Coastal Policy

  • Groups Question Land Ownership

    Environmental groups are questioning whether the developer of a controversial subdivision on Sunset Beach actually owns the land.

  • Derelict Boats Are Subject of Survey

    The survey is designed to assess the extent of abandoned and derelict boats in N.C. coastal waterways. They can be hazards to navigation and ticking environmental time bombs, but no one does much about them.

  • CRC Won’t Fill Science Panel Vacancies Yet

    Uncertain of what an updated sea-level rise report would accomplish, two members of the N.C. Coastal Resource Commission’s Science Panel resigned this year. The chairman won’t fill any positions until the release of that report in 2015.

  • Cape Fear Request Draws Fire

    A request to reclassify a portion of the lower Cape Fear River as swamp is drawing sharp criticism from some members of the organization asking for the change because it would lower a key water-quality standard.

  • Marina to CRC: Help Our Boats Get Wet

    Boats launching from a Wilmington marina can only access the Cape Fear River at high tide. Marina owners turn to the Coastal Resources Commission today in hopes of a solution.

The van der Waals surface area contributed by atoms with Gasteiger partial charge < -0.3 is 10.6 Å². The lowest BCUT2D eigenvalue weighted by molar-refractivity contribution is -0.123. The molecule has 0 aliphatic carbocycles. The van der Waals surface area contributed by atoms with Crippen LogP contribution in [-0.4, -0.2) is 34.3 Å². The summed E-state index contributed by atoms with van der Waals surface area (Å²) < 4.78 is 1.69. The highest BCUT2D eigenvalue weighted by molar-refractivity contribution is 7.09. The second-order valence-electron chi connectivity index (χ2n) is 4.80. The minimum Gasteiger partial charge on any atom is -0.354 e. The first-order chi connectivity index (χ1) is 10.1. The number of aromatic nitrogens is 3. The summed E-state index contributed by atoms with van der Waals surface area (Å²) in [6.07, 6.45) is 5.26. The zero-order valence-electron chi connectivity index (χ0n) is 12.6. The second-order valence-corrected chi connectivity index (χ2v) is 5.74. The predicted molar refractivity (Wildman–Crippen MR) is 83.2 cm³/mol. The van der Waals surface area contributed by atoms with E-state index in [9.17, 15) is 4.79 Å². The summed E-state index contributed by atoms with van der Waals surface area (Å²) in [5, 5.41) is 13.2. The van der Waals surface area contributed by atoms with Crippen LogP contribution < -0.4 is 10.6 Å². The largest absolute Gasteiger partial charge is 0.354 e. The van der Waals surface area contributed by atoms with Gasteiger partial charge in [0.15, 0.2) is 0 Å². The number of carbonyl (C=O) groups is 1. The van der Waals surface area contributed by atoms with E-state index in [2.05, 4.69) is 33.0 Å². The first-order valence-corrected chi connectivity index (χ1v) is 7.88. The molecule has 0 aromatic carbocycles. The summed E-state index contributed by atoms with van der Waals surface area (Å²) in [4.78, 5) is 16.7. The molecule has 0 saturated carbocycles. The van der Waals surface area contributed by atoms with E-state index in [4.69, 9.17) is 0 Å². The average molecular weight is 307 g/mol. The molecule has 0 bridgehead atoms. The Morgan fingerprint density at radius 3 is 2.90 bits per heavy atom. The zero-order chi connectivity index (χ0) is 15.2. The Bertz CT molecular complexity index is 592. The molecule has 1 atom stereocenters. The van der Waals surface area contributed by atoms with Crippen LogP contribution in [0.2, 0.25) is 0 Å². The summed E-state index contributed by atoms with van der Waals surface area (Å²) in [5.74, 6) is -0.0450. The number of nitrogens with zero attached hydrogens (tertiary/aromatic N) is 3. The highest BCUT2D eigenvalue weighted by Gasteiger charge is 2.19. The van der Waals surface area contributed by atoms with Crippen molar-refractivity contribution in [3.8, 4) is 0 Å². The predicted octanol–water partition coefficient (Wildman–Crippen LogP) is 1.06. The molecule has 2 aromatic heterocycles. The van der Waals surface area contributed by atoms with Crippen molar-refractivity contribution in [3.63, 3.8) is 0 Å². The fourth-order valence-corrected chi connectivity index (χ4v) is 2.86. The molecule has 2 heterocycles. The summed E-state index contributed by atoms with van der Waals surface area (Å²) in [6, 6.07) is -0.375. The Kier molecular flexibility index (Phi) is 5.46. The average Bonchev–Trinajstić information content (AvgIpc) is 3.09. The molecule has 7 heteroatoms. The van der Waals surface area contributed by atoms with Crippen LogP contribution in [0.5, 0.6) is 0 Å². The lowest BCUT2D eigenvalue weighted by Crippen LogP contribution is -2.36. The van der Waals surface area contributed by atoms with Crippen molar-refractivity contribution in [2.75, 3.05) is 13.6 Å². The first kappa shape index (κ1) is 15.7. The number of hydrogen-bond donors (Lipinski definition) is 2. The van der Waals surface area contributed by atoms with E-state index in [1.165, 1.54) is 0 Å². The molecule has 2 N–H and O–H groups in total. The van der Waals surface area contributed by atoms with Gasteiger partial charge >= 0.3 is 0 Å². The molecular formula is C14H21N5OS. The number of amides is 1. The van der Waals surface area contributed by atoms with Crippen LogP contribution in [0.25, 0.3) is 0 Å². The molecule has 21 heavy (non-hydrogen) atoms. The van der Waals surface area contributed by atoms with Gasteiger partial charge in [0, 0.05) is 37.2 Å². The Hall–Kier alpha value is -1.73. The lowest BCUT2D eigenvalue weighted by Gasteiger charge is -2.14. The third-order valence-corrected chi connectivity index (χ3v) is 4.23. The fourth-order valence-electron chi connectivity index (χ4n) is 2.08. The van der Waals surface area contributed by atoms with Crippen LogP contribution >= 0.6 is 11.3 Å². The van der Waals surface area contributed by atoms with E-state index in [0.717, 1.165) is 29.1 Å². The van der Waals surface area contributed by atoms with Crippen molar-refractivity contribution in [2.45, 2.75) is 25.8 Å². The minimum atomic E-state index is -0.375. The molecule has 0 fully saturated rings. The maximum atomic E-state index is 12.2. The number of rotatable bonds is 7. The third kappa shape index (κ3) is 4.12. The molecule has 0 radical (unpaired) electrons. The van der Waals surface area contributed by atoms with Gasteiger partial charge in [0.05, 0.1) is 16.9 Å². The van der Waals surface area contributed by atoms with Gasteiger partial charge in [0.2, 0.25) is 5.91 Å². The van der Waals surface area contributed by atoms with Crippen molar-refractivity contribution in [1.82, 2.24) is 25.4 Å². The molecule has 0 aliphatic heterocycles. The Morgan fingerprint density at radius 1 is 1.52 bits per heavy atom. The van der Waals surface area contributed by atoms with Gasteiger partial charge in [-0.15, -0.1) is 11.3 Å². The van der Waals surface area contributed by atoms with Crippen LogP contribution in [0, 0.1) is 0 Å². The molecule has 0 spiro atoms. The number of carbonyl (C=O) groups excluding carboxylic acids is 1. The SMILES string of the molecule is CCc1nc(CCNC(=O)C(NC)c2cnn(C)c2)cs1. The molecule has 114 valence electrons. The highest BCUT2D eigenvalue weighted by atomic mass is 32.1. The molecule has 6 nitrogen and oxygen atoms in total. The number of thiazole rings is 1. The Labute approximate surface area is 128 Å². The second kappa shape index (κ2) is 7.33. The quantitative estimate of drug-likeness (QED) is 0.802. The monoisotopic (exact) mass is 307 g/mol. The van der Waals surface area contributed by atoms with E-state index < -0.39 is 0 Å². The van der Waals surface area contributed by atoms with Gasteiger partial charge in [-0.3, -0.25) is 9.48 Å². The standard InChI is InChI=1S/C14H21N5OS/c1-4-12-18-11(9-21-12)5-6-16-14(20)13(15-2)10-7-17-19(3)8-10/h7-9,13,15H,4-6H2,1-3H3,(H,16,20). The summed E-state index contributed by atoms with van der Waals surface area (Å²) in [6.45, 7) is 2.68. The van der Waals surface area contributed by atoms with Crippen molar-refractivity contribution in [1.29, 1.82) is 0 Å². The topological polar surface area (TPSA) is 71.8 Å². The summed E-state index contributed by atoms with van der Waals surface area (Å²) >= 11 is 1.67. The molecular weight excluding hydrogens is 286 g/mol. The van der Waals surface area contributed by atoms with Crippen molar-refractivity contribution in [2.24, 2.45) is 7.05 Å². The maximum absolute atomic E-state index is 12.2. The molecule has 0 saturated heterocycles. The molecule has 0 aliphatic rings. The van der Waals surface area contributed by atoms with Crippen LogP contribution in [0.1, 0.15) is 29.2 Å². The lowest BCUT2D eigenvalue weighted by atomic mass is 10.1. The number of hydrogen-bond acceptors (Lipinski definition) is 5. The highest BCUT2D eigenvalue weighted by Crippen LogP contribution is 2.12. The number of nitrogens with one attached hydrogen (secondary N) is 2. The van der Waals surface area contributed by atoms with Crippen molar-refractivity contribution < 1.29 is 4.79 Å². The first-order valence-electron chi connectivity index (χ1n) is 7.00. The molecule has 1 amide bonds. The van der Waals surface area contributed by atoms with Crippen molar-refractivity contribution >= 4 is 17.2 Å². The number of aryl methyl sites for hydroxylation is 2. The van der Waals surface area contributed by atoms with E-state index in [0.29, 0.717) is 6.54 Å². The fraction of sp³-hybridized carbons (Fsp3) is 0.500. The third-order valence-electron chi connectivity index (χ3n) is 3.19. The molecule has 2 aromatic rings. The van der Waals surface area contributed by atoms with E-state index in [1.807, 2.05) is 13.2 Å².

• Pamlico Commissioners Lose Patience

    Five months after asking the Army Corps of Engineers to investigate alleged illegal ditching of wetlands, Pamlico County commissioners want EPA to intervene.

  • How Aggressive Will the State Be?

    Regulators charged with protecting the state’s wetlands now work for a slimmed down environmental agency that is expected to be more business friendly. More of those regulators than ever before now can be fired at any time, for any reason.

  • Bad Moon Arising Over State’s Wetlands?

    Several events during the first year of Gov. Pat McCrory’s administration have activists in North Carolina alarmed that the state’s once-firm commitment to preserving wetlands is eroding.

  • CRC to Finally Get Down to Work

    After a legislature-mandated shakeup that reduced its numbers and replaced roughly two-thirds of its membership, a newly-reconstituted N.C. Coastal Resources Commission starts work this week.